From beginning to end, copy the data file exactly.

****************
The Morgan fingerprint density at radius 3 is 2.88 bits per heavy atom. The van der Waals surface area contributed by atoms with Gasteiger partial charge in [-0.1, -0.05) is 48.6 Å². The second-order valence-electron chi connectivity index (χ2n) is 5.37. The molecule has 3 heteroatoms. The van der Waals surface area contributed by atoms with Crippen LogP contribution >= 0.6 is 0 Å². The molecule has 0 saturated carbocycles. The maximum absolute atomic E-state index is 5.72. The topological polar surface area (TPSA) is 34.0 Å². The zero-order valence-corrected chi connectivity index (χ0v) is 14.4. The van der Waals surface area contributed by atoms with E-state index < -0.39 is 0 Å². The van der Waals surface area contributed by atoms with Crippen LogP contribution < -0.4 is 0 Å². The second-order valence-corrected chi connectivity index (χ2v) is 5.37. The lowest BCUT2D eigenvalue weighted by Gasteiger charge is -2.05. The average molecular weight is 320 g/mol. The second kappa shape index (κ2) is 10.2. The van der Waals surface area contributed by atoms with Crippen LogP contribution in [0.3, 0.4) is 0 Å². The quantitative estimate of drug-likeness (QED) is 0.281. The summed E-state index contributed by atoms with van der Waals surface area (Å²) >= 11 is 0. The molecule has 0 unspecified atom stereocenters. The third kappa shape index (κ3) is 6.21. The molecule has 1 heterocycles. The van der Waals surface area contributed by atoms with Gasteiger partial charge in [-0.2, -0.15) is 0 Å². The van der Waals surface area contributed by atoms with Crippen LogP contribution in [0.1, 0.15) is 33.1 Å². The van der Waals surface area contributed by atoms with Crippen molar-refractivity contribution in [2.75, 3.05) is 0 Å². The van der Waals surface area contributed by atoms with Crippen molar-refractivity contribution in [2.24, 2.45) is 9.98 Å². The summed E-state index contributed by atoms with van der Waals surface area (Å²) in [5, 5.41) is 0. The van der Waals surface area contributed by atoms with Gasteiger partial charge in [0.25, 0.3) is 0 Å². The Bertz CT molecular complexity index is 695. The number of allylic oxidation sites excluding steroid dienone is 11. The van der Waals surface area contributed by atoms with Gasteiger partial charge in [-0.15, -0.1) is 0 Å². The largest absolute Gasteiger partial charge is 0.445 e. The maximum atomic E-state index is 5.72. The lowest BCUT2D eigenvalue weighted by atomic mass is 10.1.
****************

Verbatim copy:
The Morgan fingerprint density at radius 3 is 2.88 bits per heavy atom. The van der Waals surface area contributed by atoms with Gasteiger partial charge in [-0.1, -0.05) is 48.6 Å². The second-order valence-electron chi connectivity index (χ2n) is 5.37. The molecule has 3 heteroatoms. The van der Waals surface area contributed by atoms with Crippen LogP contribution >= 0.6 is 0 Å². The molecule has 0 saturated carbocycles. The maximum absolute atomic E-state index is 5.72. The topological polar surface area (TPSA) is 34.0 Å². The zero-order valence-corrected chi connectivity index (χ0v) is 14.4. The van der Waals surface area contributed by atoms with E-state index < -0.39 is 0 Å². The van der Waals surface area contributed by atoms with Crippen LogP contribution < -0.4 is 0 Å². The second-order valence-corrected chi connectivity index (χ2v) is 5.37. The lowest BCUT2D eigenvalue weighted by Gasteiger charge is -2.05. The average molecular weight is 320 g/mol. The second kappa shape index (κ2) is 10.2. The van der Waals surface area contributed by atoms with Crippen LogP contribution in [0.3, 0.4) is 0 Å². The quantitative estimate of drug-likeness (QED) is 0.281. The summed E-state index contributed by atoms with van der Waals surface area (Å²) >= 11 is 0. The molecule has 0 unspecified atom stereocenters. The third kappa shape index (κ3) is 6.21. The molecule has 1 heterocycles. The van der Waals surface area contributed by atoms with Gasteiger partial charge in [-0.2, -0.15) is 0 Å². The van der Waals surface area contributed by atoms with Crippen LogP contribution in [0.1, 0.15) is 33.1 Å². The van der Waals surface area contributed by atoms with Crippen molar-refractivity contribution in [2.75, 3.05) is 0 Å². The van der Waals surface area contributed by atoms with Crippen molar-refractivity contribution in [2.24, 2.45) is 9.98 Å². The summed E-state index contributed by atoms with van der Waals surface area (Å²) in [5, 5.41) is 0. The van der Waals surface area contributed by atoms with Gasteiger partial charge in [0.25, 0.3) is 0 Å². The Bertz CT molecular complexity index is 695. The number of allylic oxidation sites excluding steroid dienone is 11. The van der Waals surface area contributed by atoms with Gasteiger partial charge in [-0.15, -0.1) is 0 Å². The largest absolute Gasteiger partial charge is 0.445 e. The maximum atomic E-state index is 5.72. The lowest BCUT2D eigenvalue weighted by atomic mass is 10.1.